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My code works with semaphores, but I want to make this work with Java monitors: wait, notify, notifyAll and synchronized instead of acquire and release. Can anyone tell me how I can do this?

public class Track {

    private final Semaphore mutex = new Semaphore(1,true);
    private final Semaphore use = new Semaphore(1,true);

    public Track(){}

    public void gebruikWissel(String v) throws InterruptedException
    {
        mutex.acquire();
        System.out.format("Trein %s maakt gebruik van de wissel", v);
        mutex.release();
    }

    public void useTrack() throws InterruptedException
    {
        use.acquire();
    }

    public void stopUseTrack()
    {
        use.release();
    }
}
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2 Answers 2

you can do it using synchronized and a simple internal counter, e.g.:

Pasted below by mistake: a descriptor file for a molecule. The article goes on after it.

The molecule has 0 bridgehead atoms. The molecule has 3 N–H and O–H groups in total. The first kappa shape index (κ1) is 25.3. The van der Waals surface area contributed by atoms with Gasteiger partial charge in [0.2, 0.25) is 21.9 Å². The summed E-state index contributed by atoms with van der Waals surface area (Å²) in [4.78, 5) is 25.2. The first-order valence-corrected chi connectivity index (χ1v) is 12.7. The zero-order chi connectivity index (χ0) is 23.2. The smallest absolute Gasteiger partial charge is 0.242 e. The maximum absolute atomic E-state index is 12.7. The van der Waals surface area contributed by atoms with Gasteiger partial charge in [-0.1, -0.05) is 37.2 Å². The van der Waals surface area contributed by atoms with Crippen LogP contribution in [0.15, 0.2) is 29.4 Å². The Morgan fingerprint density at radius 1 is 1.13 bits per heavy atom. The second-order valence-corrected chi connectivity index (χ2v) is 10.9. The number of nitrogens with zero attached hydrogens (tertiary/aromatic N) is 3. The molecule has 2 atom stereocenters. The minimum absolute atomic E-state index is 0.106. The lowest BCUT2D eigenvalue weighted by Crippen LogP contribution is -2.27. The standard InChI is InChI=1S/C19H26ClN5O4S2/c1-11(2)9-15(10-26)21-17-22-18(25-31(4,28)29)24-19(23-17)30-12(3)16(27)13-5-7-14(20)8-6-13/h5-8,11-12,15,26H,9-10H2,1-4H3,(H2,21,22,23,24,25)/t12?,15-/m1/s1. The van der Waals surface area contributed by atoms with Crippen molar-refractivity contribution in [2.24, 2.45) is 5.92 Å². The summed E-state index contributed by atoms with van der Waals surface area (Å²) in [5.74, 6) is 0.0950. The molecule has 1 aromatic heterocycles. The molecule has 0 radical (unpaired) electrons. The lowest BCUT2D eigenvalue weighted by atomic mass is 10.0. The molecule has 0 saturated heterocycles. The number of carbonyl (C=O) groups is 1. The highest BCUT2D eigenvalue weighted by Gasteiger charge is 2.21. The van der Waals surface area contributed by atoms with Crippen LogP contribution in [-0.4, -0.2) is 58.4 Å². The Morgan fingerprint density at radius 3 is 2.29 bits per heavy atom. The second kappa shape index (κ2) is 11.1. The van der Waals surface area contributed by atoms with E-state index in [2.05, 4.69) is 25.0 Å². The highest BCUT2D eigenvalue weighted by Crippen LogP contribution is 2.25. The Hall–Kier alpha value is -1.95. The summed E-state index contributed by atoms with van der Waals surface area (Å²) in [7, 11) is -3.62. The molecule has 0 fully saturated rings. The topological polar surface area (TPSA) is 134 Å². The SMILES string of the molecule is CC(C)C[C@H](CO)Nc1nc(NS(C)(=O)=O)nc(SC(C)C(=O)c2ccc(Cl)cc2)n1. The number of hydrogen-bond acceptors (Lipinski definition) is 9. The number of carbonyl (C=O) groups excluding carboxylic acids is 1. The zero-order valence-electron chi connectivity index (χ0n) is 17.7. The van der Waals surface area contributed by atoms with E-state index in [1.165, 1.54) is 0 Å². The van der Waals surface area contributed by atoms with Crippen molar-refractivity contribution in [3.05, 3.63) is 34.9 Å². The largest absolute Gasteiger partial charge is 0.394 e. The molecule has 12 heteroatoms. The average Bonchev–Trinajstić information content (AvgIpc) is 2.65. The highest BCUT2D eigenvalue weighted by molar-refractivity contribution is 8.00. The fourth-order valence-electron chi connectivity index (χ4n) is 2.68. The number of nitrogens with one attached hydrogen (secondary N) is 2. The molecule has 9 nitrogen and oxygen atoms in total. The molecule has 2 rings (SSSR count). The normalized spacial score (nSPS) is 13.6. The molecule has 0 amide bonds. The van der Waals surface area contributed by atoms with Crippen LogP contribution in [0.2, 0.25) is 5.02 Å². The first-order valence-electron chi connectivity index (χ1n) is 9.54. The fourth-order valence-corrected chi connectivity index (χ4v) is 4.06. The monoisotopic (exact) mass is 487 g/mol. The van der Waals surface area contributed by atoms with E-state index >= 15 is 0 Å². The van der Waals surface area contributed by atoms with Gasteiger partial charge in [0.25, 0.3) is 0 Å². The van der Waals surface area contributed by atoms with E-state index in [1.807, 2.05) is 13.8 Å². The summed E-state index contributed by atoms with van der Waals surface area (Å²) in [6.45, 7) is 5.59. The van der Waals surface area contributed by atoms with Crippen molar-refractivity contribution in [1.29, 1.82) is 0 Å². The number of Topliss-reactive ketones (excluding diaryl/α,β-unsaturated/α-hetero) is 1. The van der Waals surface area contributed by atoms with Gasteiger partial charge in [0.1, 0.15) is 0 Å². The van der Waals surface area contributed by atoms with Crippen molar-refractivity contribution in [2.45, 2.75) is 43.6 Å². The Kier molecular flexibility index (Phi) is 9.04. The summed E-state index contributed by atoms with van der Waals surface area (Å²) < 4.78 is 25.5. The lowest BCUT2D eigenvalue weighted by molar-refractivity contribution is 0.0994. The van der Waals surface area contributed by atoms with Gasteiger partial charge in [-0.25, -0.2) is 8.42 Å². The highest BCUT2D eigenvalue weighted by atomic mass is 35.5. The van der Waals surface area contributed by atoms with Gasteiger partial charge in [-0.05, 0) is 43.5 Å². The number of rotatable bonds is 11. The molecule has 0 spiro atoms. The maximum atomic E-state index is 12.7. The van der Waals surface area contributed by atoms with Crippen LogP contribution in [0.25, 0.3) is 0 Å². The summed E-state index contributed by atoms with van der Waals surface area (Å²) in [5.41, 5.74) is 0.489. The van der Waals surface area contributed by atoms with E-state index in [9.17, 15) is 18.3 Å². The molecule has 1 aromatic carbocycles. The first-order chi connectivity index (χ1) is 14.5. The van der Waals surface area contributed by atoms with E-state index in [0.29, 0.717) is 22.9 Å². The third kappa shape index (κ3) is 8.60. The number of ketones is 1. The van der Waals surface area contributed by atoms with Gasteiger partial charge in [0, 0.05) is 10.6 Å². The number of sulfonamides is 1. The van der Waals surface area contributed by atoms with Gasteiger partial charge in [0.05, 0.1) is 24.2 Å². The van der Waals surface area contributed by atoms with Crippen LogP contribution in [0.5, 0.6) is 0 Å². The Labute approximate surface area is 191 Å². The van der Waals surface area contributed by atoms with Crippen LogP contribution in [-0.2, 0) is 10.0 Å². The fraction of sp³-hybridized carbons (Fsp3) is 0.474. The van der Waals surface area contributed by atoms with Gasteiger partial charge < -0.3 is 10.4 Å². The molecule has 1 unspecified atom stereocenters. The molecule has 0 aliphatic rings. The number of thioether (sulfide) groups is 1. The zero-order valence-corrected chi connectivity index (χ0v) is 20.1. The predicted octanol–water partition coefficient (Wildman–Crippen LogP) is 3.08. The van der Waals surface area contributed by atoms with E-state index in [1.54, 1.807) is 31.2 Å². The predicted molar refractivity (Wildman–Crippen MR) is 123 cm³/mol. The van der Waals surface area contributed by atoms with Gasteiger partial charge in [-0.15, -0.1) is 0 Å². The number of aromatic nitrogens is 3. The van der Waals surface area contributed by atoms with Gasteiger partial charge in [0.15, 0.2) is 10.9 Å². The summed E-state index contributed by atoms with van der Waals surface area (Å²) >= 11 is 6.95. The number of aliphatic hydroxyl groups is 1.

private int counter;

public synchronized void useTrack() throws InterruptedException
{
    while(counter == 1) {
      wait();
    }
    counter++;
}

public synchronized void stopUseTrack()
{
    counter--;
    notifyAll();
}

UPDATE: didn't realize this was homework. well, i hope i get a good grade!

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a downvote? for what? the answer is correct. the "homework" tag was added after i answered. i could remove my answer, but the cat is already out of the bag at this point? –  jtahlborn Mar 22 '12 at 15:20
    
+1! Good stuff. –  Tudor Mar 22 '12 at 15:38

I don't think you can the way your class is structured. You can't even write a useTrack() or 'stopUseTrack()' method that use synchronization, for example.

It is more common for people to go from synchronization to semaphores. Why do you think you want to go in the opposite direction.

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Because we have to for school :D –  user735646 Mar 22 '12 at 11:23
2  
@user735646 - you should add the 'homework' tag and try to do this yourself first. Asking experienced developers to do your complete assignment is self-defeating. Have a go, try it and, if it does not work, try to debug it. Debugging is so important that it's amazing that so many posts here from experienced devlopers show an apalling lack of skill in this area. You should get good at it by writing software that does not work, (it's very easy to do this, honest:), and fixing it. –  Martin James Mar 22 '12 at 13:06

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